How would I go about colorizing the output of tail with sed?

echo "`tput setaf 1`foo`tput op`" works as expected

echo "foo" | sed -e 's/(foo)/`tput setaf 1`\0`tput op`/g' however, does not.

What am I missing here?

  • The reason it's not working is that backticks have no special meaning inside single quotes but they do have a special meaning inside double quotes.
    – Ladadadada
    Nov 23, 2012 at 19:57
  • 1
    Take a look at unix.stackexchange.com/questions/8414/… - it has some suggestions for colorizing output including rainbow, multitail and grc which should suit your needs if grep does not. Nov 23, 2012 at 22:58

2 Answers 2


The backticks `` in the echo command spawn a process and it's output is substituted into the echo command line. You can see this with e.g.

echo "`tput setaf 1`" | hexdump -C
00000000  1b 5b 33 31 6d 0a                       |.[31m.|

This works because the contents of the "..." are expanded before being passed to echo.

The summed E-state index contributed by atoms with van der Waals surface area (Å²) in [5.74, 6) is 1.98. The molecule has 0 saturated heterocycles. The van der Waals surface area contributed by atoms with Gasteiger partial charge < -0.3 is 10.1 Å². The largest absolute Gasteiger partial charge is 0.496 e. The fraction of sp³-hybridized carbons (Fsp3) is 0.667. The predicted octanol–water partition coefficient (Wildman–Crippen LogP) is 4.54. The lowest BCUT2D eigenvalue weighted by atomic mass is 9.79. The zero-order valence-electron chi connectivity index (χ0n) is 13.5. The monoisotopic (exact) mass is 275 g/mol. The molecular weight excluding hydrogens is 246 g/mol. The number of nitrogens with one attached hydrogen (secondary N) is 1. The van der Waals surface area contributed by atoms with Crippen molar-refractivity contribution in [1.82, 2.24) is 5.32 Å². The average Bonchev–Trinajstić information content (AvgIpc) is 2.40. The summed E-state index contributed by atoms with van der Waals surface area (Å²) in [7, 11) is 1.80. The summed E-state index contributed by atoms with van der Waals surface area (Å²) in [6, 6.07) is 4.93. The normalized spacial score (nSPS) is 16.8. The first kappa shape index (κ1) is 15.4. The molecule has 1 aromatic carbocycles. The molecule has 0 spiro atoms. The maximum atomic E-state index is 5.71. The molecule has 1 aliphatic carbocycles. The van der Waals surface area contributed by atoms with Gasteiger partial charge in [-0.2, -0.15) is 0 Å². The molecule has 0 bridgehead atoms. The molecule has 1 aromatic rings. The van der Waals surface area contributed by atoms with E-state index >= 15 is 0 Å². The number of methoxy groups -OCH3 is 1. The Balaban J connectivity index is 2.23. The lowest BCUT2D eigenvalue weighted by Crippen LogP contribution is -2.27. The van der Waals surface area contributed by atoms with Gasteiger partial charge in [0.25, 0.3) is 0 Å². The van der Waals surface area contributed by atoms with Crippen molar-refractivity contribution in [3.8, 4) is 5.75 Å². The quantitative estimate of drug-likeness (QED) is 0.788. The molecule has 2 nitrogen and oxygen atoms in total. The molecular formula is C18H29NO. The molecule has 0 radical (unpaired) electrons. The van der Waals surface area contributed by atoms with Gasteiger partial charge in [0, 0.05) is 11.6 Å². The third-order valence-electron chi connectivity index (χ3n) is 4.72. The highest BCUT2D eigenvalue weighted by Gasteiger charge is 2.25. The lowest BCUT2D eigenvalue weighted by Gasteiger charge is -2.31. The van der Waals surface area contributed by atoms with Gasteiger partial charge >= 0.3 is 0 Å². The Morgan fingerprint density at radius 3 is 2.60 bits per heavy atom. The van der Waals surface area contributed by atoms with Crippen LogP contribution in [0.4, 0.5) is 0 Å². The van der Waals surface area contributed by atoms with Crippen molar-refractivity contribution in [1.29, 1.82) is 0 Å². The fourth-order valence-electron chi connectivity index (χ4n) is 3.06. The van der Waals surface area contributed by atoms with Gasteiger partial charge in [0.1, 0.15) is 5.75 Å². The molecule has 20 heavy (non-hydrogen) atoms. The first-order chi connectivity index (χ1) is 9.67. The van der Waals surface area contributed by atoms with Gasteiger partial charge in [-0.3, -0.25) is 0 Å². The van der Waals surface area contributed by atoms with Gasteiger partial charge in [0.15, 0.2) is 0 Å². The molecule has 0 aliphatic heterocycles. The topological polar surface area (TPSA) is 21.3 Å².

The sed command you're using wraps everything in ' so it is passed to sed without expansion and sed sees it all as literal text.

You can fix this by putting "" around your sed command

echo "foo" | sed -e "s/\(foo\)/`tput setaf 1`\1`tput op`/g"

You also had an error in your sed command. The ( and ) need to be escaped \( and \) to denote the remembered pattern. I've also never use \0 I've always used \1 as the first remembered pattern.


Does it have to be sed?

echo "foo bar baz" | grep --color=auto "bar"

The above will highlight bar in red by default. The man page says you can choose what colour to use with the environment variable GREP_COLORS.

To make it print all lines and only highlight bar:

echo "foo bar baz" | grep -E --color=auto "^|bar"
  • 1
    +1 use the right tool for the job - there is no need to rape sed just to colorize output.
    – syneticon-dj
    Nov 23, 2012 at 20:41
  • @syneticon-dj: This doesn't actually work to colour the output of tail though. It will only print lines containing "bar" (with bar highlighted) and all other lines will be left unprinted.
    – user591
    Nov 23, 2012 at 20:45
  • @Iain adding -C <great number> should help as a quick hack
    – syneticon-dj
    Nov 23, 2012 at 22:52
  • Not worth a whole new answer, but you can also just do: tail file | grep "pattern\|" or tail file | grep -E "pattern|", depending on your mood. ;) (Supposing you already have --color=auto in your COLOR_OPTIONS environment variable set)
    – DrBeco
    Nov 20, 2017 at 3:43

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